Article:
IND v AUS: Coach Darren Lehmann has a tough away challenge
Australia skipper Steven Smith (arm outstretched) followed by head coach Darren Lehmann, media manager Kate Hutchison and a support staff member, walk to their Nariman Point hotel from the CCI, Churchgate after a press conference yesterday. Pic/SURESH KARKERA
Australia's Darren Lehmann is used to confronting tough challenges as a coach. After all, he's had the toughest initiation to coaching since being told to take over a disjointed team just a few days before an Ashes campaign in 2013.
Six months later, Lehmann coached the Aussies to a 5-0 whitewash against the arch-enemy, England. In the following year, they were crowned world champions for the fifth time under his regime, but even Lehmann has struggled to produce the magic formula to win away from home.
Under Lehmann's governance, Australia had toured every cricket-playing nation except Bangladesh, Zimbabwe and India. His record as a coach in those 20 matches stands at eight wins and 10 losses, but importantly, it's in Asia that Lehmann has failed to taste success after five Test matches.
That's why he realises that a good start against India in the first of four Tests in Pune on February 23 is crucial.
Australia's Test cricket captain Steven Smith (L) looks on as head coach Darren Lehmann speaks during a press conference. Pic/PTI
"We just want to play as well as we can. Starting well in the first Test in Pune is going to be the key, and starting here with the tour games we've got here as well," said Lehmann yesterday.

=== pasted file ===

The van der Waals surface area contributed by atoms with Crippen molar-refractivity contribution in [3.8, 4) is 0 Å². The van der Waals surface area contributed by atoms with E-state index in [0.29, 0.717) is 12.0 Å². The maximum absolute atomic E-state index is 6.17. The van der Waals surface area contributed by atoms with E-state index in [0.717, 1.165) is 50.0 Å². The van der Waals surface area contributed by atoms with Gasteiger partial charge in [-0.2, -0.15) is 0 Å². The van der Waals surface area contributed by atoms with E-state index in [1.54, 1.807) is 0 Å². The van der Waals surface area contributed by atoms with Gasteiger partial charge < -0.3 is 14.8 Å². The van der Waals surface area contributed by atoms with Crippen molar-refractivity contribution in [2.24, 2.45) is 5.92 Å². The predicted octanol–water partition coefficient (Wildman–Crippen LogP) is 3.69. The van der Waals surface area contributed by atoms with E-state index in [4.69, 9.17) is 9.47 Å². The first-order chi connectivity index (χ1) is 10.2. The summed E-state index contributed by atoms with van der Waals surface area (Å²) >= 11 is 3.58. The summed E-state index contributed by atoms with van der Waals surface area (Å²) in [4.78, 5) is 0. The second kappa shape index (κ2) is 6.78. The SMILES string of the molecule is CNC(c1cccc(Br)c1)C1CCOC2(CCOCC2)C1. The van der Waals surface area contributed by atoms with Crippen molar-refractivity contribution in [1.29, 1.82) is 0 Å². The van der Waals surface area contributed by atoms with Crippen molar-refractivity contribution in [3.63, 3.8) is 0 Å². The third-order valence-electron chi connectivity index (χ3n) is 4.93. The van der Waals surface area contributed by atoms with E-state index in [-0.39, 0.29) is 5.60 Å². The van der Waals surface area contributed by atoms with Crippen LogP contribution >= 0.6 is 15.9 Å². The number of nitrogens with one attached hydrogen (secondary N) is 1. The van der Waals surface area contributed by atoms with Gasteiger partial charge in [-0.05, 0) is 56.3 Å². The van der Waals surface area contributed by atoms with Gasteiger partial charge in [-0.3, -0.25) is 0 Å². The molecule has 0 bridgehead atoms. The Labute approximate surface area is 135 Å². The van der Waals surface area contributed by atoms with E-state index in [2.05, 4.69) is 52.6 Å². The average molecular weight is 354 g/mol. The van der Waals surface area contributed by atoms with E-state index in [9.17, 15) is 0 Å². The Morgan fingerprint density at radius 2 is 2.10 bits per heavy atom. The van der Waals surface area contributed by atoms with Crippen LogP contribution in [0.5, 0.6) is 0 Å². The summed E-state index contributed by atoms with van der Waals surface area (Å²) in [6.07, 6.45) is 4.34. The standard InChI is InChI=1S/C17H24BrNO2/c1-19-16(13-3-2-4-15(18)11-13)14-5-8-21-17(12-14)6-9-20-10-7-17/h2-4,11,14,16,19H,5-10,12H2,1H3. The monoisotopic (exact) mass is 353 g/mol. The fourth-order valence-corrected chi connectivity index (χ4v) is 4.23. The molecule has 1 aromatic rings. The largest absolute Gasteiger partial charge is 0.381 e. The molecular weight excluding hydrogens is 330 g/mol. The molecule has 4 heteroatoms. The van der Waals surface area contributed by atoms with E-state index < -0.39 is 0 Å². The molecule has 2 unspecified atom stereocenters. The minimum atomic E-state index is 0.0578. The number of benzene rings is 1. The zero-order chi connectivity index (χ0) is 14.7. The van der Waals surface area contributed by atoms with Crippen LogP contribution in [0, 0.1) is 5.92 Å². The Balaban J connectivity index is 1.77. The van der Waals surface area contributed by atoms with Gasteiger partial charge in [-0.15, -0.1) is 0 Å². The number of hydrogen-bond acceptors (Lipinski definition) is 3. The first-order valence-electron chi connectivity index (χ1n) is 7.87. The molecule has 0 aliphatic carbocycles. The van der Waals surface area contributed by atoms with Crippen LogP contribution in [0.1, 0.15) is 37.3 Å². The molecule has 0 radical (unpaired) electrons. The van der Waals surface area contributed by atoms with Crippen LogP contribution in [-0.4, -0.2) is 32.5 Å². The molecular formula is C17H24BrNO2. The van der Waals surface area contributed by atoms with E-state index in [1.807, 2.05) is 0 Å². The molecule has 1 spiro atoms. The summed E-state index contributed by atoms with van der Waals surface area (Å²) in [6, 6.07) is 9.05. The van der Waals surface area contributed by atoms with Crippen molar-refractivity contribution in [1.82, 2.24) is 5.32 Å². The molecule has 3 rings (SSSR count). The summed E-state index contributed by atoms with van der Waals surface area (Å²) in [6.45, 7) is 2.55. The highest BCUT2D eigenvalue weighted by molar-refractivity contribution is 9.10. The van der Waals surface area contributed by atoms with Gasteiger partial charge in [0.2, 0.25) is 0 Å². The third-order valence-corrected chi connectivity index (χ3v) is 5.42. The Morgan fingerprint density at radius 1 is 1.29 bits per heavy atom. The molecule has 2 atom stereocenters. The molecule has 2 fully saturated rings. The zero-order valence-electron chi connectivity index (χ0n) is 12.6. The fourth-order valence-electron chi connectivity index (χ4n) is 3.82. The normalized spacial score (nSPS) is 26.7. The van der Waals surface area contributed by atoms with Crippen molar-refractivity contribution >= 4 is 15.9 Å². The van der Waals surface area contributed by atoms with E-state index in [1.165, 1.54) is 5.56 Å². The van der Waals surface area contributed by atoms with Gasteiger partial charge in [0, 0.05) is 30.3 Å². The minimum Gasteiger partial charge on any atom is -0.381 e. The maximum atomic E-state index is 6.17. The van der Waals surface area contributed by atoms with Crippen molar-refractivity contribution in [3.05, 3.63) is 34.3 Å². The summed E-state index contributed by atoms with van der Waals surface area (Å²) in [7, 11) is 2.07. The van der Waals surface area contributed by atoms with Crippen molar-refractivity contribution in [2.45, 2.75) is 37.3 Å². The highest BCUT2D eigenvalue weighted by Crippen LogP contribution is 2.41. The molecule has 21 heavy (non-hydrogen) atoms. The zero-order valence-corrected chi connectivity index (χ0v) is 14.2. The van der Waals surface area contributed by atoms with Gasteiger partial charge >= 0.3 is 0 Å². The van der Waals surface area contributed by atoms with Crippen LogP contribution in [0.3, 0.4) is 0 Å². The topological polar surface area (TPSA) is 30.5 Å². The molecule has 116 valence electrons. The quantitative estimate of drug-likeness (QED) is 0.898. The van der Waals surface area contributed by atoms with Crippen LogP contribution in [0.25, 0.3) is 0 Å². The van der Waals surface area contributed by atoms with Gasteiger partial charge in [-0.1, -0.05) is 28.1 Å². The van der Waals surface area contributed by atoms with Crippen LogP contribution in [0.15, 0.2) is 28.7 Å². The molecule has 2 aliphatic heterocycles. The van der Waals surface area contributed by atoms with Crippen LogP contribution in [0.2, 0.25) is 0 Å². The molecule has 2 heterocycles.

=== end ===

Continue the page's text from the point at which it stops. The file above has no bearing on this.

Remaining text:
"I'm really happy with where the boys are at. Now, it's just a case of going out and playing well. As a coach, the whole group is excited by the challenge ahead," he added.
Apart from coaching, Lehmann also has the responsibility, along with the other selector, of picking the best XI to take the field with skipper Steven Smith. In Sri Lanka, Australia's combinations have been heavily criticised after they failed to pick Shaun Marsh in the first two Tests. The balance of the team is pivotal to Australia's success and having gambled with plenty of all-rounders in the past, the pressure will be on Lehmann, the selector, to pick the right team.
"In this day and age, we've got to work out what our best attack is to get 20 wickets. Whether it's an all-rounder and two spinners or an extra spinning all-rounder, we'll wait and see what wicket we get in Pune," he said.
Whichever team Lehmann backs, one thing is for sure — this Test series will test him like no other in his coaching regime.